British Columbia’s public safety minister says the province will meet demand for recreational marijuana with only one government-run shop and an online store when the drug is legalized next month.
Mike Farnworth also defended the province’s approach to legalization Monday after it announced that only one brick-and-mortar B.C. Cannabis Store in Kamloops will be open when recreational pot becomes legal Oct. 17.
“This is the largest public- policy shift in this country in decades and it’s not something that just happens overnight,” Farnworth said in an interview.
“The fact that we went out and said we’re going to consult with local government and make sure that communities are involved right from the get-go was the right approach to take.”
Farnworth said the Kamloops store is just the start and he expects other public and private shops will open in the weeks and months after legalization.
The site in Kamloops did not require a rezoning application and the province paid the city $5,000 for a business licence, plus an application fee of $1,600.
Some communities have done a lot of work to prepare for legalization, but others have not, and many are waiting until after B.C.’s municipal elections on Oct. 20 to start the approval process, Farnworth said.
The City of Victoria has established a regulatory regime for pot shops that Mayor Lisa Helps has said gives the municipality a head start on approving cannabis retail outlets.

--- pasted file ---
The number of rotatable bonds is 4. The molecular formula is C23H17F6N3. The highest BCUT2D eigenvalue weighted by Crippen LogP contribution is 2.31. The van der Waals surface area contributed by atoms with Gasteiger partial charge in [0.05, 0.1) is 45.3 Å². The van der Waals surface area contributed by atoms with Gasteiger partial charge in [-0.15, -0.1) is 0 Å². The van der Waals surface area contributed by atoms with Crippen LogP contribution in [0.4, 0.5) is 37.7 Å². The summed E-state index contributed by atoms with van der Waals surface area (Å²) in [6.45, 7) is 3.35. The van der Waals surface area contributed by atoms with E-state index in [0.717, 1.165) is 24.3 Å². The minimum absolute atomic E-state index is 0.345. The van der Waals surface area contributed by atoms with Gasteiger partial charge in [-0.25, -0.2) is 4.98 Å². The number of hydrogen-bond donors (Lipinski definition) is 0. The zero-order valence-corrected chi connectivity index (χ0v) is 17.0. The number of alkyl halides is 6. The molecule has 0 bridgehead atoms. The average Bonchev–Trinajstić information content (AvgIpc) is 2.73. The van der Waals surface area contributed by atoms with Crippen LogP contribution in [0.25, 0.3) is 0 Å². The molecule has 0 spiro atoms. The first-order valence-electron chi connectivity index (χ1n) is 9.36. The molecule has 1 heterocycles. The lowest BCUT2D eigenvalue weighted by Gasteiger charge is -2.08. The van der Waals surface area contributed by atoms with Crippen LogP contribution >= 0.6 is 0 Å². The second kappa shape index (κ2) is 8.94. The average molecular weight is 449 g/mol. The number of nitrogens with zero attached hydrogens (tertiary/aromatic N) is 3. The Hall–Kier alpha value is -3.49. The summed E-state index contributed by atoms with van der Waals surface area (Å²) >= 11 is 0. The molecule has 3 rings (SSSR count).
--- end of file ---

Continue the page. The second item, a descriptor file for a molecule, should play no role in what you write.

The presence of only one government store on the day of legalization will be a boon to private cannabis businesses, said Alex Robb, general manager for Trees, the first cannabis retailer to be rezoned under Victoria’s new rules in 2017.
“I do think this advantages private retailers, and the reason for that is I think there’s going to be a lot of space and possibilities open in B.C. for private retailers post-legalization,” Robb said.
Robb said it shouldn’t come as a surprise that the private sector is able to move faster than the provincial government, given that many cannabis companies have an established management team and operations staff. Retail cannabis stores operating in the shadow market before legalization already have established suppliers and built up a loyal customer base.
The B.C. government began hiring its cannabis regulatory staff in the spring.
“The thing that prevents [government stores] from opening shouldn’t be lack of supply, it’s logistics,” Robb said. “They need to hire an entire broad company before they can even open one store. That’s the reason for what has been seen by many as a delay, but is actually the functioning of a government as it hires a whole new division.”
The B.C. Liquor and Cannabis Regulation Branch began accepting applications for non-medical cannabis retail licences in August, which many private retailers said was too tight a time frame to be approved by Oct. 17.
It’s still a possibility that some private stores will be ready to open on the day pot becomes legal, Farnworth said, adding that the province has received about 115 paid applications and notified local governments where those applicants are based. Once a municipal government decides to support an application, the province does a background check and issues a licence, he said.
Farnworth said he expects to see government stores on Vancouver Island and in communities across the province.
He said the province will have plenty of supply and a significant variety of pot. It has signed agreements with more than 30 licensed producers of medical cannabis, including Tilray Inc., Aurora Cannabis Inc. and Canopy Growth Corp.
Ian Dawkins, president of the Cannabis Commerce Association of Canada, said he expects about a half-dozen private retailers will be able to open their doors in the first month and a half of legalization.